High Top Mountain Cover

Reflecting on: Sturgill Simpson – High Top Mountain

Sturgill Simpson is one of my favorite artists. He’s not afraid to experiment with his sound, or to write lyrics deeply grounded in real life. I know that his last two albums are the ones most talked about now, but I thought I’d discuss High Top Mountain. It’s the most country of the three albums Sturgill Simpson has released under his name so far, and it’s the one that introduced me to his music.

Release Date: 2013
Style: Traditional Country
Who Might Like this Album: People who love steel guitar and honest lyrics
Standout Tracks: “Life Ain’t Fair and the World is Mean,” “Water in a Well,” “You Can Have the Crown,” “Hero,” “Some Days”

Reflections: Right away, when “Life Ain’t Fair and the World is Mean” starts off, you know what you’re in for. The song’s fast, unashamedly country in instrumentation, and Sturgill Simpson’s voice is deep and Southern. The album does eventually slow down, but it starts with a whirlwind. When I first heard the beginning of this album, I was instantly in love. This is the kind of music I want to hear. The fact that his band is so talented with guitar, drums, and pedal steel is the icing on the cake. The lyrics, though, are what makes this album stand out. “that’s the way it goes, life ain’t fair and the world is mean” is part of the chorus. Unless you’re leading a charmed life, you can’t help but relate to that.

Things slow down though, for songs like “Water in a Well”, and the writing gets even better. “Our love has all dried up like water in a well” is such a fabulous line. The slower melody and the steel guitar really help to carry this song, too.

My absolute favorite track on this album is “You Can Have the Crown”. It’s like cynicism dialed to ten, and it’s fantastic. The song is fast, with great steel guitar, but the lyrics steal the show, once again. I mean, who says stuff like “They call me King Turd up here on Shit Mountain, if you want it you can have the crown”? Once you’ve gotten over that particular line though, you see that The magic of it is that it surprisingly works. He’s broke, is wife wants a child, and he’s over it all. I love it.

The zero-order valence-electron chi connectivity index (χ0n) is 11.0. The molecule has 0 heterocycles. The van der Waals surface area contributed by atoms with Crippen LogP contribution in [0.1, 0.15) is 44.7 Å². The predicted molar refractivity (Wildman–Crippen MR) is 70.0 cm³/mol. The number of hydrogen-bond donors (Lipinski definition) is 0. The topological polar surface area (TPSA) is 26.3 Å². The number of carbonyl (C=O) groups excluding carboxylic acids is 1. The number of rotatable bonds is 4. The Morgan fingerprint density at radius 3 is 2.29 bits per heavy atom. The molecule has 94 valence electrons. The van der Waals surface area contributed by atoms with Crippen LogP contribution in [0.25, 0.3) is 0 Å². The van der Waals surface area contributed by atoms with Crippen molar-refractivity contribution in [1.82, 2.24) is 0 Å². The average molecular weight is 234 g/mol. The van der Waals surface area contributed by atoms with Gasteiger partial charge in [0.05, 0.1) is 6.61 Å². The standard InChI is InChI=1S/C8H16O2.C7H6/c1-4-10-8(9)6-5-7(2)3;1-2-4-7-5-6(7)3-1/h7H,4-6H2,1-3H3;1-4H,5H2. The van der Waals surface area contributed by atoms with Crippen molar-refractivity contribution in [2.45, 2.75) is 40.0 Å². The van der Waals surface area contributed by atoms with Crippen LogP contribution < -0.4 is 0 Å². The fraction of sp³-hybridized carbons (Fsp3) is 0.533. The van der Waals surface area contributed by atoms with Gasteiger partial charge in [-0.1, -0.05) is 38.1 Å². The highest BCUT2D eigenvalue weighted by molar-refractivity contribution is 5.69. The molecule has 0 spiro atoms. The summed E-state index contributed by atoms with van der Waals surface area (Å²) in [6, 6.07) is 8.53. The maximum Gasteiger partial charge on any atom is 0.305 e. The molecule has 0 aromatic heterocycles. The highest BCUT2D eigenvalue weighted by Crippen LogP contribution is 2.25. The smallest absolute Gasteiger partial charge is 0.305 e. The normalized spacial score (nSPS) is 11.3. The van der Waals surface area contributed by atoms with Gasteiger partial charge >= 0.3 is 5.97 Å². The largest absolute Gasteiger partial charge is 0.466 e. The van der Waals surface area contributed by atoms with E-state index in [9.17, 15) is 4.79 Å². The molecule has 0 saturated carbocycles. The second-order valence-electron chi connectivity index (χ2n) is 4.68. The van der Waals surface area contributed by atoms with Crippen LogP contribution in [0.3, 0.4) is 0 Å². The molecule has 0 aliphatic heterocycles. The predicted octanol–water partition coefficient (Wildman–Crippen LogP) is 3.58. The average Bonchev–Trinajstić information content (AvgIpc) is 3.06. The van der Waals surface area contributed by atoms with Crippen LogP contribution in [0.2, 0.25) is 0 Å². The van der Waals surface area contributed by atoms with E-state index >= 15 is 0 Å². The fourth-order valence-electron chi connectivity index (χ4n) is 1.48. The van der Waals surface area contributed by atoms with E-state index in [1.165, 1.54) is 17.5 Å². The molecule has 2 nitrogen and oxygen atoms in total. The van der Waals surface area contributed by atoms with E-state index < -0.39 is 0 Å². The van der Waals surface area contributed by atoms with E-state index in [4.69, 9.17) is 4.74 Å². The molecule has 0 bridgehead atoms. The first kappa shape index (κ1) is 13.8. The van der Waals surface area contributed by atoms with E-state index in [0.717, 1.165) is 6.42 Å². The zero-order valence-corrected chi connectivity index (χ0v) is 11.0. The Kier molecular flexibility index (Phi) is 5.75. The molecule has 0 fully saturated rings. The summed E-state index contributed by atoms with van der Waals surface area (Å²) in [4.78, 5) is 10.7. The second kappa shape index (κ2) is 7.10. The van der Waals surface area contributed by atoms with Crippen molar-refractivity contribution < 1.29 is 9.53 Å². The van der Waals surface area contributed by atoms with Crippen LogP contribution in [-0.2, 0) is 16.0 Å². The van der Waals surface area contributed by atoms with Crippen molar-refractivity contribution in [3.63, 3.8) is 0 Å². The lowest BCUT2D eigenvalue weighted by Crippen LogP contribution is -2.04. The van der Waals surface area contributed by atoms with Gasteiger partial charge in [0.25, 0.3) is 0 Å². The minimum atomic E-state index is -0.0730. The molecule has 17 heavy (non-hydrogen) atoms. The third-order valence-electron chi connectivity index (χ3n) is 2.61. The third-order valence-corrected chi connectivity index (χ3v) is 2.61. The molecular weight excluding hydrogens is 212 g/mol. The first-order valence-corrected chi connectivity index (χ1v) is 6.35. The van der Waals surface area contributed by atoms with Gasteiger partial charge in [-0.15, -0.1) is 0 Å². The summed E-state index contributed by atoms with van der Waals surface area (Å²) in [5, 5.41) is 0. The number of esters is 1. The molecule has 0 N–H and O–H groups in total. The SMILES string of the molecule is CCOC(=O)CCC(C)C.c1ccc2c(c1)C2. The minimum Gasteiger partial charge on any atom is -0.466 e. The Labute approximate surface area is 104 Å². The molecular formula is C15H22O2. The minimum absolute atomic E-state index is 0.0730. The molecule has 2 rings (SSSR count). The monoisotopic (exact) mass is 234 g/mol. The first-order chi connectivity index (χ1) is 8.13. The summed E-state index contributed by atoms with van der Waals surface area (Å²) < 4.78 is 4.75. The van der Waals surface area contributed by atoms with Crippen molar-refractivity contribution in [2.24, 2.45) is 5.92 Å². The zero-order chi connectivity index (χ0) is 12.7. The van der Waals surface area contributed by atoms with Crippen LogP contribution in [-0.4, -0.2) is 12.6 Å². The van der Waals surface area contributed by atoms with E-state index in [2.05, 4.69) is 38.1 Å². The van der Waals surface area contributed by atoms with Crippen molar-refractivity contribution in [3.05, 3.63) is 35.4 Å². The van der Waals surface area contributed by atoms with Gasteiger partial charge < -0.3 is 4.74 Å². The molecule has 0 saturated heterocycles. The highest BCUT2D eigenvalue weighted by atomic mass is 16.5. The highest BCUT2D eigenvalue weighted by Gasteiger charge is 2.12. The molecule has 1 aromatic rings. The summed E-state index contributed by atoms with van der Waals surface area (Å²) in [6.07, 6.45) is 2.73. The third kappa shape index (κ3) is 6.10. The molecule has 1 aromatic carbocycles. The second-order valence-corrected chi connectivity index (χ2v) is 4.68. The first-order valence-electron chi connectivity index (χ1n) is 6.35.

Before you think this album is all doom and gloom, listen to “Hero”. Sturgill Simpson tells the tale of his grandfather who helped him through hard times, and it’s one of the best songs about love for family I’ve ever heard. He praises the generosity of his relative, and his grandfather’s work ethic to provide for his wife. It’s truly a fantastic song. “I know I’ll never find another hero, not another one like him” tells you everything you need to know about this song’s theme.

“Some Days” is a great track too, where he claims “people only wanna be your friend if you’ve got something they need”. Again, this is extremely relatable, as most people in their life have known friends like this. It’s another cynical song filled with frustration, but the thing that keeps the album from becoming too repetitive is that it’s real-life frustration. He frames his stories around people and situations you can picture, or you know that someone else has been in.

I know that this album(and Sturgill Simpson himself), have been talked about endlessly for years. However, I just couldn’t let an opportunity to discuss him and this album pass by. It’s hard for me to pick a favorite album by Sturgill Simpson, but I love how extremely country this one is. His lyrics, whether about love lost, his heroes, or his frustration over life, are extremely well-done. I still come back to this album, and I don’t see that changing any time soon.

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4 thoughts on “Reflecting on: Sturgill Simpson – High Top Mountain”

  1. This is my very favorite of Sturgill’s albums, and a great reflection of Appalachia. I’m going to see him in concert next week. I’ll add that he wrote such a great tribute to his grandfather Fraley, who passed away last month. I don’t know much about his family, but I do know that the earliest Fraleys and my ancestors settled in the same place in the 1700s and married into a lot of the same families.

  2. I am not a Sturgill apologist–yep, I know, I should be removed from my position as owner of Country exclusive effective immediately–but glad you talked about this one because you’re right, it’s the other two that get most of the attention. Nice thoughts 🙂

  3. I know, it was sad when his grandfather died, given Hero was about him, I think. That’s really cool about your family and his, though.

    Thanks, Megan. Not every artist appeals to everyone, so it’s okay. I just find this album holds my attention more. While I do like the other two, Metamodern Sounds especially, this is just the most country-sounding.

  4. While it’s taken me a long time to admit that I’m not quite as in love with Sturgill as everyone else is, I have to agree wholeheartedly that “High Top” is an excellent album (and my pick for his best one). “Metamodern” and “Sailor’s Guide” are both a little too flashy in their execution for me to really say I love, but “High Top” is just so refreshing for me. I return to it a ton. I’m not sure if it’s a 10 for me, but I’m also stingy on my 10’s. Very, very strong 9 for me though.

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